Movie Review: Bhuj – The Pride Of India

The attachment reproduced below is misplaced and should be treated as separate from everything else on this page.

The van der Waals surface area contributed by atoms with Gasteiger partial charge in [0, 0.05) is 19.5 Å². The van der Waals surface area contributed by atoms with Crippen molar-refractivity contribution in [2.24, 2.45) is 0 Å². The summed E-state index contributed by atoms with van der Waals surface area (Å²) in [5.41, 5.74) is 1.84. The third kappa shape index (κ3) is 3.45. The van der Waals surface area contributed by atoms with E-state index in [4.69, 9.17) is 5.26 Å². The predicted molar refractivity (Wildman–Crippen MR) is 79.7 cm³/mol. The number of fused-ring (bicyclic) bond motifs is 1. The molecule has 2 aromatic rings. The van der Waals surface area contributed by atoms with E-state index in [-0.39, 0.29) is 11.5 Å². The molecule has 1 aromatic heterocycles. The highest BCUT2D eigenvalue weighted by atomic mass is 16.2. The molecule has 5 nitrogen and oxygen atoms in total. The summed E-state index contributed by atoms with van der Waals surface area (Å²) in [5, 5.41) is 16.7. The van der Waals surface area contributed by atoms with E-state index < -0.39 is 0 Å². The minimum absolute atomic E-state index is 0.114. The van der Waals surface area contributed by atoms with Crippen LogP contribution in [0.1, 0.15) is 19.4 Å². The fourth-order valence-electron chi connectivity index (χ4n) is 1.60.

BHUJ: THE PRIDE OF INDIA is the story of an incredible chapter from the 1971 India Pakistan war. The persecution of East Pakistan residents by Pakistani military in 1971 leads to lakhs of deaths. Innumerable people migrate to India to escape the killings. Hence India too gets involved in this conflict and deploys a majority of its troops on the Eastern border. Taking advantage of this situation, Pakistan begins to attack the defence base of India on the Western side. On December 8, 1971, Pakistan air force suddenly attacks Bhuj airbase, taking commanding officer Vijay Karnik (Ajay Devgn) and everyone else present by surprise. Several lives are lost in this attack and the airstrip is also badly damaged. Meanwhile, Pakistan also destroys Surajbari and Banaskatha bridges and five major roads that lead to Bhuj. As a result, Bhuj and Kutch are cut off from the rest of the country. The Indian air force aircrafts can’t even land as the airstrip is destroyed and the engineers that can repair it have run away. The Pakistan army meanwhile has begun advancing towards Bhuj and plans to capture the whole region. The only solution in sight is to get the airstrip repaired overnight at any cost. What happens next forms the rest of the film. <img class="aligncenter size-full wp-image-1256086" src="" alt="Movie Review Bhuj – The Pride Of India" width="720" height="450" /> Abhishek Dudhaiya, Raman Kumar, Ritesh Shah and Pooja Bhavoria’s story is fascinating and also unknown to most people. Most viewers would be amazed to know that an incident like this occurred and that even the common citizens helped the forces in the war. Abhishek Dudhaiya, Raman Kumar, Ritesh Shah and Pooja Bhavoria’s screenplay is a mixed bag. The first half doesn’t have much development in the story. But it’s in the second half where the writers show their brilliance. The climax especially is very well thought of. Abhishek Dudhaiya, Raman Kumar, Ritesh Shah and Pooja Bhavoria’s dialogues (additional dialogues by Manoj Muntashir) are intended to generate claps. Ajay’s monologue while convincing the villagers is touching. Abhishek Dudhaiya’s direction has its share of glitches but overall it’s fair. Talking of the pros, he handles the scale of the film very well. Certain dramatic and action scenes are well executed and this also enhances the impact. Also, certain one-take action scenes add to the entertainment quotient. The climax is nail-biting and he really takes the film to another level here. On the flipside, the characters are not well defined. The introduction is very quick of all major characters. For a layman, it’ll be too much to process so much information. Also, one could sense that certain scenes have been cut, possibly to curtail the length. In several action scenes, logic takes a backseat. The scene of Ranchod in the trench in the climax would be loved by the masses but it’s difficult to digest. Also, the first half has some interesting scenes but overall, it fails to make the desired impact as the execution is a bit all over the place. BHUJ: THE PRIDE OF INDIA’s first 5 minutes explain the context through a montage and also with the scene of Pakistani officials discussing their evil plan. The latter is a bit over the top but helps in understanding the conflict. The Bhuj airbase attack scene is shocking but soon the film goes into flashback mode. Here, too many characters get introduced and it becomes a case of information overload. The track of Heena Rehmani (Nora Fatehi) comes as a great respite. Her one-take mirror action scene is one of the best scenes in the film. In the second half, there comes a certain ‘<em>thehrav</em>’ in the narrative. Also, the introduction of Sunderben (Sonakshi Sinha) adds a lot to the film. The best is reserved for the last 20-25 minutes with the aeroplane landing scene taking the cake. <strong><span style="text-decoration: underline;">“Ajay Devgn is an INDUSTRY, you can ask him anything about…”: Sharad Kelkar | Bhuj -The Pride of India | Ajay Devgn</span></strong> <iframe id="jwiframe" class="playerFrame" src="" width="800" height="340" frameborder="0" allowfullscreen="allowfullscreen"></iframe> Ajay Devgn plays a one-dimensional character. But performance wise, he’s first-rate and lifts certain scenes. His slo-mo walk especially is quite exciting and would have led to a riot in cinemas. Sanjay Dutt, too, plays a character whose back story is not properly explained but he is quite good, especially in the fight scenes. Sonakshi Sinha has a late entry but is the surprise of the film. Nora Fatehi charms with her performance and action. Her action scene is one of the highlights. Sharad Kelkar (R K Nair) is, as always, dependable. Ammy Virk (Vikram Singh Baj) is decent and gives his best. Pranitha Subhash (Usha), Ihana Dhillon (R K Nair’s wife) and Mahesh Shetty (Laxman) get no scope. Navni Parihar (Indira Gandhi) is fair. The actors playing General Yahya Khan, Heena Rehmani’s husband Md Hussain Omani, Wing Commander A A Sahu, Mukhtar Baig and Taimoor Rizvi are okay. Music is okay and there’s not much scope for songs. In fact, a few songs like <em>’Rammo Rammo’, ‘Bhai Bhai'</em> and even the famous <em>’Zaalima Coca Cola'</em> tracks are missing. <em>’Hanjugam'</em> is forgettable but <em>’Desh Mere'</em> is touching. The devotional song of Sonakshi Sinha (<em>’He Ishwar Maalik He Daata'</em>) is powerful but looks a bit out of place. Amar Mohile’s background score is exhilarating. Aseem Bajaj’s cinematography is impactful. A few shots are exceptionally done. Archana Mishra’s costumes are realistic and glamorous in the case of the heroines. Narendra Rahurikar’s production design is detailed. R P Yadav &amp; Peter Hein’s action is entertaining and grand. NY VFXWaala’s VFX is of a good standard. A few scenes were not upto the mark but overall, the VFX team deserve praise. Dharmendra Sharma’s editing is a bit quick and haphazard. On the whole, BHUJ: THE PRIDE OF INDIA tells an incredible story from a chapter of Indian history. The performances are first-rate and the film goes on an exciting level in the second half, with the nail-biting climax being the best part of the enterprise. A film of this scale should have been released in cinemas as it’s full of massy scenes that would have generated immense craze among the audiences. read full story…